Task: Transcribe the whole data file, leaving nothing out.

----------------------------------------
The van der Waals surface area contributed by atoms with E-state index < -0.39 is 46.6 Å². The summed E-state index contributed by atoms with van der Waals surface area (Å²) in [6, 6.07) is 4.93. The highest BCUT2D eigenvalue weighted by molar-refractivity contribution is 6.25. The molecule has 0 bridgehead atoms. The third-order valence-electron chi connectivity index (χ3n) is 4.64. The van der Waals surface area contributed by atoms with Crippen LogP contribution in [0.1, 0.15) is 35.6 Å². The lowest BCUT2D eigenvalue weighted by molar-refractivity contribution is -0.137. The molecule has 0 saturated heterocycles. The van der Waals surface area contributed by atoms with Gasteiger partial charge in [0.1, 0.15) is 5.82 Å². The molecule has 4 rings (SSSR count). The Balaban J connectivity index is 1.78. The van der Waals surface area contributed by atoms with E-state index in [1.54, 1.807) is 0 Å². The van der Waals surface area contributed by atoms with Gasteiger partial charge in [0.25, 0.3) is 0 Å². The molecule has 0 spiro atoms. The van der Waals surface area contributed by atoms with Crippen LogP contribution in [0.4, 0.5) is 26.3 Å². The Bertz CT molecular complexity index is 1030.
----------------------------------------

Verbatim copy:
The van der Waals surface area contributed by atoms with E-state index < -0.39 is 46.6 Å². The summed E-state index contributed by atoms with van der Waals surface area (Å²) in [6, 6.07) is 4.93. The highest BCUT2D eigenvalue weighted by molar-refractivity contribution is 6.25. The molecule has 0 bridgehead atoms. The third-order valence-electron chi connectivity index (χ3n) is 4.64. The van der Waals surface area contributed by atoms with Crippen LogP contribution in [0.1, 0.15) is 35.6 Å². The lowest BCUT2D eigenvalue weighted by molar-refractivity contribution is -0.137. The molecule has 0 saturated heterocycles. The van der Waals surface area contributed by atoms with Gasteiger partial charge in [0.1, 0.15) is 5.82 Å². The molecule has 4 rings (SSSR count). The Balaban J connectivity index is 1.78. The van der Waals surface area contributed by atoms with E-state index in [1.54, 1.807) is 0 Å². The van der Waals surface area contributed by atoms with Gasteiger partial charge in [0.25, 0.3) is 0 Å². The molecule has 0 spiro atoms. The van der Waals surface area contributed by atoms with Crippen LogP contribution in [0.4, 0.5) is 26.3 Å². The Bertz CT molecular complexity index is 1030.